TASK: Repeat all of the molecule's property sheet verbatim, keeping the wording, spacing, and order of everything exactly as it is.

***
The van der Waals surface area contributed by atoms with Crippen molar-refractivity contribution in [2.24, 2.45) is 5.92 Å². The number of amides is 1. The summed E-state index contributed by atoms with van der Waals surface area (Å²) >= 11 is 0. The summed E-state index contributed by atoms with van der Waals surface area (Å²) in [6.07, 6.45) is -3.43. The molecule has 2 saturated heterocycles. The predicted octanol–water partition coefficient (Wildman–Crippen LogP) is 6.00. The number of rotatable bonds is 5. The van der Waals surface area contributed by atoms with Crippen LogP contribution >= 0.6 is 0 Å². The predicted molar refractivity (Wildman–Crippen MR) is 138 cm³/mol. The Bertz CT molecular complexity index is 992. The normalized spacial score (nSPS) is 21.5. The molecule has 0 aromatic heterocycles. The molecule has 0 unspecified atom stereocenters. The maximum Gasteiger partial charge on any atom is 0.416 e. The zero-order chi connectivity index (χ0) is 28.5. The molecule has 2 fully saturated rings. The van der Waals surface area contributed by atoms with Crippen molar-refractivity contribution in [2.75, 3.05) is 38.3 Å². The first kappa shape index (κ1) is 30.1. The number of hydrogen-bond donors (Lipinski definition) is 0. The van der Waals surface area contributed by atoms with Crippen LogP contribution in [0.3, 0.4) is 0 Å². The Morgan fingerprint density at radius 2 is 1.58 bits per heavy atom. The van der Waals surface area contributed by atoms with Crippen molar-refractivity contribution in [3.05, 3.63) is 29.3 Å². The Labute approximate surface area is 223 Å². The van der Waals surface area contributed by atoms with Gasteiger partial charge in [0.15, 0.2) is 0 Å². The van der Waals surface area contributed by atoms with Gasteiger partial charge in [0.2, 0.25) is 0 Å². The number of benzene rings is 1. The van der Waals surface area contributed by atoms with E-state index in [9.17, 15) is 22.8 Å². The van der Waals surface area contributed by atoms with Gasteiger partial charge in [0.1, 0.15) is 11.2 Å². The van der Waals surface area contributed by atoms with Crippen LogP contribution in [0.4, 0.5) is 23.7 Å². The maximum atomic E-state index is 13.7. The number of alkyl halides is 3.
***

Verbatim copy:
The van der Waals surface area contributed by atoms with Crippen molar-refractivity contribution in [2.24, 2.45) is 5.92 Å². The number of amides is 1. The summed E-state index contributed by atoms with van der Waals surface area (Å²) >= 11 is 0. The summed E-state index contributed by atoms with van der Waals surface area (Å²) in [6.07, 6.45) is -3.43. The molecule has 2 saturated heterocycles. The predicted octanol–water partition coefficient (Wildman–Crippen LogP) is 6.00. The number of rotatable bonds is 5. The van der Waals surface area contributed by atoms with Crippen LogP contribution >= 0.6 is 0 Å². The predicted molar refractivity (Wildman–Crippen MR) is 138 cm³/mol. The Bertz CT molecular complexity index is 992. The normalized spacial score (nSPS) is 21.5. The molecule has 0 aromatic heterocycles. The molecule has 0 unspecified atom stereocenters. The maximum Gasteiger partial charge on any atom is 0.416 e. The zero-order chi connectivity index (χ0) is 28.5. The molecule has 2 fully saturated rings. The van der Waals surface area contributed by atoms with Crippen molar-refractivity contribution in [2.75, 3.05) is 38.3 Å². The first kappa shape index (κ1) is 30.1. The number of hydrogen-bond donors (Lipinski definition) is 0. The van der Waals surface area contributed by atoms with Crippen LogP contribution in [0.3, 0.4) is 0 Å². The Morgan fingerprint density at radius 2 is 1.58 bits per heavy atom. The van der Waals surface area contributed by atoms with Crippen molar-refractivity contribution in [3.05, 3.63) is 29.3 Å². The Labute approximate surface area is 223 Å². The van der Waals surface area contributed by atoms with Gasteiger partial charge in [0.15, 0.2) is 0 Å². The van der Waals surface area contributed by atoms with Gasteiger partial charge in [0.2, 0.25) is 0 Å². The number of benzene rings is 1. The van der Waals surface area contributed by atoms with E-state index in [9.17, 15) is 22.8 Å². The van der Waals surface area contributed by atoms with Gasteiger partial charge in [0.1, 0.15) is 11.2 Å². The van der Waals surface area contributed by atoms with Crippen LogP contribution in [0.4, 0.5) is 23.7 Å². The maximum atomic E-state index is 13.7. The number of alkyl halides is 3.